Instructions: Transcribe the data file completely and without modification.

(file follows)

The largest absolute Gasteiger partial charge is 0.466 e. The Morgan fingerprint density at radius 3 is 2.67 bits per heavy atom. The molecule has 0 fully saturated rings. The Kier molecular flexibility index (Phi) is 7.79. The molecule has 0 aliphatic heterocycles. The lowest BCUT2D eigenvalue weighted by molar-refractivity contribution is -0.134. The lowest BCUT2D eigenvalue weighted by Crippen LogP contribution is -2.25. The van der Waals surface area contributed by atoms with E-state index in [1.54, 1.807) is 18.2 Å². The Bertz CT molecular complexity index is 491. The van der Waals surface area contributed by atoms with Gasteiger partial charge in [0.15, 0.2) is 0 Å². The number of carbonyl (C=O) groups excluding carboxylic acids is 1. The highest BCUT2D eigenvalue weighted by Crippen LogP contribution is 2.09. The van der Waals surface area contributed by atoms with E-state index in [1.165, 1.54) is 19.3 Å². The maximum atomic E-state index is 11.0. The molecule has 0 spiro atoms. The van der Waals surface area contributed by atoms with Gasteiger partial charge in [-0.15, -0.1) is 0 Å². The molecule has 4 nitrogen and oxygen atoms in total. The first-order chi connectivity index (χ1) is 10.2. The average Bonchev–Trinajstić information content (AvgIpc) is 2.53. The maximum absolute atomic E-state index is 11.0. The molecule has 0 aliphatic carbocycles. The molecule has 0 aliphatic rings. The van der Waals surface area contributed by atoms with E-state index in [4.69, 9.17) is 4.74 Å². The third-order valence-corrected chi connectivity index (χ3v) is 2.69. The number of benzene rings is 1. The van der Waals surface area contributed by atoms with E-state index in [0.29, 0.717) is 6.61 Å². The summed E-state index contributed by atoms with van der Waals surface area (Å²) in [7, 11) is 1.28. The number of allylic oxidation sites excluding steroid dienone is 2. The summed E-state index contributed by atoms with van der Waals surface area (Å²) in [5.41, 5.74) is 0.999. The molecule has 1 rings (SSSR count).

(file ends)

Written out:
The largest absolute Gasteiger partial charge is 0.466 e. The Morgan fingerprint density at radius 3 is 2.67 bits per heavy atom. The molecule has 0 fully saturated rings. The Kier molecular flexibility index (Phi) is 7.79. The molecule has 0 aliphatic heterocycles. The lowest BCUT2D eigenvalue weighted by molar-refractivity contribution is -0.134. The lowest BCUT2D eigenvalue weighted by Crippen LogP contribution is -2.25. The van der Waals surface area contributed by atoms with E-state index in [1.54, 1.807) is 18.2 Å². The Bertz CT molecular complexity index is 491. The van der Waals surface area contributed by atoms with Gasteiger partial charge in [0.15, 0.2) is 0 Å². The number of carbonyl (C=O) groups excluding carboxylic acids is 1. The highest BCUT2D eigenvalue weighted by Crippen LogP contribution is 2.09. The van der Waals surface area contributed by atoms with E-state index in [1.165, 1.54) is 19.3 Å². The maximum atomic E-state index is 11.0. The molecule has 0 spiro atoms. The van der Waals surface area contributed by atoms with Gasteiger partial charge in [-0.15, -0.1) is 0 Å². The molecule has 4 nitrogen and oxygen atoms in total. The first-order chi connectivity index (χ1) is 10.2. The average Bonchev–Trinajstić information content (AvgIpc) is 2.53. The maximum absolute atomic E-state index is 11.0. The molecule has 0 aliphatic carbocycles. The molecule has 0 aliphatic rings. The van der Waals surface area contributed by atoms with E-state index in [4.69, 9.17) is 4.74 Å². The third-order valence-corrected chi connectivity index (χ3v) is 2.69. The number of benzene rings is 1. The van der Waals surface area contributed by atoms with E-state index in [0.29, 0.717) is 6.61 Å². The summed E-state index contributed by atoms with van der Waals surface area (Å²) in [7, 11) is 1.28. The number of allylic oxidation sites excluding steroid dienone is 2. The summed E-state index contributed by atoms with van der Waals surface area (Å²) in [5.41, 5.74) is 0.999. The molecule has 1 rings (SSSR count).